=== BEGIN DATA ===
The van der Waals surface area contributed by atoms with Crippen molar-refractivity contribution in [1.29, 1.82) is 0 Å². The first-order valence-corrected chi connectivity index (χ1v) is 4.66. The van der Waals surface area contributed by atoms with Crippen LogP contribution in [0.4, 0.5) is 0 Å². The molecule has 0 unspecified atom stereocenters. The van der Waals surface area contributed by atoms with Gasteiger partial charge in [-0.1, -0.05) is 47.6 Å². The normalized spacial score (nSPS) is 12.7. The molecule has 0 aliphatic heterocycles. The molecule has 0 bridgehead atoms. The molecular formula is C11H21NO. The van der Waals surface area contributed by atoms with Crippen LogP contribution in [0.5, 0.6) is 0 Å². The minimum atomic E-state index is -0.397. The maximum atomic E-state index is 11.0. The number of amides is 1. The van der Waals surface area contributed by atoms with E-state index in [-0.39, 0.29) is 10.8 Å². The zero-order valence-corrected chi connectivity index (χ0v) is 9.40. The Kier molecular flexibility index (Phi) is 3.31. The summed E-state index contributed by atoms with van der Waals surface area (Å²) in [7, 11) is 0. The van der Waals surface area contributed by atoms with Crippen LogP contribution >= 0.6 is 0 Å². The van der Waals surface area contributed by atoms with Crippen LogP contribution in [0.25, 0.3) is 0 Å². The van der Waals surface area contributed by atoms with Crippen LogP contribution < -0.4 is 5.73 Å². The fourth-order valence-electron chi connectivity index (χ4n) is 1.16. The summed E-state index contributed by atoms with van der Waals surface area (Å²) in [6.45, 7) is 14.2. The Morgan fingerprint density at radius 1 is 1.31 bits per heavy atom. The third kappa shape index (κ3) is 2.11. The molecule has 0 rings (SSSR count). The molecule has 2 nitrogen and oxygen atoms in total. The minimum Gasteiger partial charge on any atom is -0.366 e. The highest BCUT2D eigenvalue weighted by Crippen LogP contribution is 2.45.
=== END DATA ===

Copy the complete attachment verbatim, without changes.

The van der Waals surface area contributed by atoms with Crippen molar-refractivity contribution in [1.29, 1.82) is 0 Å². The first-order valence-corrected chi connectivity index (χ1v) is 4.66. The van der Waals surface area contributed by atoms with Crippen LogP contribution in [0.4, 0.5) is 0 Å². The molecule has 0 unspecified atom stereocenters. The van der Waals surface area contributed by atoms with Gasteiger partial charge in [-0.1, -0.05) is 47.6 Å². The normalized spacial score (nSPS) is 12.7. The molecule has 0 aliphatic heterocycles. The molecule has 0 bridgehead atoms. The molecular formula is C11H21NO. The van der Waals surface area contributed by atoms with Crippen LogP contribution in [0.5, 0.6) is 0 Å². The minimum atomic E-state index is -0.397. The maximum atomic E-state index is 11.0. The number of amides is 1. The van der Waals surface area contributed by atoms with E-state index in [-0.39, 0.29) is 10.8 Å². The zero-order valence-corrected chi connectivity index (χ0v) is 9.40. The Kier molecular flexibility index (Phi) is 3.31. The summed E-state index contributed by atoms with van der Waals surface area (Å²) in [7, 11) is 0. The van der Waals surface area contributed by atoms with Crippen LogP contribution >= 0.6 is 0 Å². The van der Waals surface area contributed by atoms with Crippen LogP contribution in [0.25, 0.3) is 0 Å². The van der Waals surface area contributed by atoms with Crippen LogP contribution < -0.4 is 5.73 Å². The fourth-order valence-electron chi connectivity index (χ4n) is 1.16. The summed E-state index contributed by atoms with van der Waals surface area (Å²) in [6.45, 7) is 14.2. The Morgan fingerprint density at radius 1 is 1.31 bits per heavy atom. The third kappa shape index (κ3) is 2.11. The molecule has 0 rings (SSSR count). The molecule has 2 nitrogen and oxygen atoms in total. The minimum Gasteiger partial charge on any atom is -0.366 e. The highest BCUT2D eigenvalue weighted by Crippen LogP contribution is 2.45.